Leila Tarazi Fawaz, Merchants and Migrants in Nineteenth-Century Beirut (Cambridge, MA: Harvard University Press, 1983).

Merchants and Migrants in Nineteenth-Century Beirut presents a fascinating examination of changing socioeconomic relationships in Beirut (and the surrounding Levant) under the impact of nineteenth-century European capitalist expansion. Leila Fawaz demonstrates the significance of local and regional changes in the eastern Mediterranean which endowed Beirut with a degree of security and accessibility not found in neighboring areas and opened that area of the Ottoman Empire to European economic and commercial interests. With this thesis, the author carefully plots the growth of Beirut from a provincial seacoast town of about 6,000 inhabitants to a cosmopolitan commercial, political and cultural center in a period of less than one hundred years.

Merchants and Migrants is a very readable, well-organized and impressively researched work in the genre of studies examining the impact of European nineteenth-century expansion on Asian and African societies. Fawaz analyzes political and socioeconomic relations, sensibly organized in categories dealing with changes in the population, the developing local mercantile-financial bourgeoisie, the role of foreign entrepreneurs and, finally, a very important and timely chapter on sectarian relations. How did Beirut, some noted for its religious tolerance, and a society in which both Christians and Muslims “shared a way of life” before the nineteenth century, evolve into a city that today symbolizes sectarian intolerance and warfare? Fawaz convincingly concludes that the socioeconomic dislocations brought about by European economic, cultural and political penetration resulted in the disruption of the traditional sectarian balance. This shift favored Christians and Jews at the expense of the Muslims, who would no longer enjoy the advantages of adhering to the state religion.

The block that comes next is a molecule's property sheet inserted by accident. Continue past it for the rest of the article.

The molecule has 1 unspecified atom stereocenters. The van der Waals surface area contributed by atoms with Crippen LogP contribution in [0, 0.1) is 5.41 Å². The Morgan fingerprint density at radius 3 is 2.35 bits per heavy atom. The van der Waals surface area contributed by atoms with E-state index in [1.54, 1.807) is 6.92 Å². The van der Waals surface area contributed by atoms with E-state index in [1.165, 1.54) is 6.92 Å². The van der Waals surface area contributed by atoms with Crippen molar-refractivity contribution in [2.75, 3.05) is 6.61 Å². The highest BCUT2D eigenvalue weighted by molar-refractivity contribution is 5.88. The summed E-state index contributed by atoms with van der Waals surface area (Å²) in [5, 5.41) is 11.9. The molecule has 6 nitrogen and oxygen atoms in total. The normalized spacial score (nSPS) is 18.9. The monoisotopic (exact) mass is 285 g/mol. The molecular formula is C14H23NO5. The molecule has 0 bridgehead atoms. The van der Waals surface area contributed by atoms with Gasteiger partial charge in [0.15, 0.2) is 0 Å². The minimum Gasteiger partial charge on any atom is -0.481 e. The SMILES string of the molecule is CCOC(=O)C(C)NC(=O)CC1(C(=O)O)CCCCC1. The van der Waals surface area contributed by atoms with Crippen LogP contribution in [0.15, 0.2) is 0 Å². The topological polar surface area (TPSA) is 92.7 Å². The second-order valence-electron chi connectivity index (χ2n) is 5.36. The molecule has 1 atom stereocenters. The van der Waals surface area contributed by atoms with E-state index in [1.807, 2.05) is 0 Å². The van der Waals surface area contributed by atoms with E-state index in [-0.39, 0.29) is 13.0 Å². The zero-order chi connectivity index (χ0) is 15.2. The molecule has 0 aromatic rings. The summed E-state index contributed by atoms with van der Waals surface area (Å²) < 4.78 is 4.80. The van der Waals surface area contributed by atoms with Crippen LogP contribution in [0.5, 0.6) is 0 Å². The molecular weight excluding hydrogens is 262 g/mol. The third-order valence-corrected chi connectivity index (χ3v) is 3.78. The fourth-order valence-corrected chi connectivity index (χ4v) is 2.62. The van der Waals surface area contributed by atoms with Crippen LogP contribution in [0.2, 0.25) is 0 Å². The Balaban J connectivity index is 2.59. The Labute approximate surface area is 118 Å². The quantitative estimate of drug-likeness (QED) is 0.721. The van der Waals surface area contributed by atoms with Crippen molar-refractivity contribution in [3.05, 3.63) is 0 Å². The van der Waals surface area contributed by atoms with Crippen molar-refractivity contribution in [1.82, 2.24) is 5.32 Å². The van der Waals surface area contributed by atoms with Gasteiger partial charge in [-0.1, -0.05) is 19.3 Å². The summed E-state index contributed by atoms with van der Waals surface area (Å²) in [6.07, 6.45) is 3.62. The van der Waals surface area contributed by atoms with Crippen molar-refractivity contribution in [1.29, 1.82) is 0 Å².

Merchants and Migrants is essential for anyone researching nineteenth- and twentieth-century Lebanon. Fawaz provides a framework of major trends in nineteenth-century Beirut and supplies copious evidence in both official and private documents, interesting secondary material and interviews with some of Beirut’s more notable personages. She writes lucidly and concisely, and has produced a book not only for specialists but also for those who would simply like to make a bit more sense out of daily newspaper headlines by comprehending some of the underlying historical changes and tensions that have enveloped the whole Levant region.

How to cite this article:

Carolyn L. Gates "Fawaz, Merchants and Migrants in Nineteenth-Century Beirut," Middle East Report 123 (May 1984).

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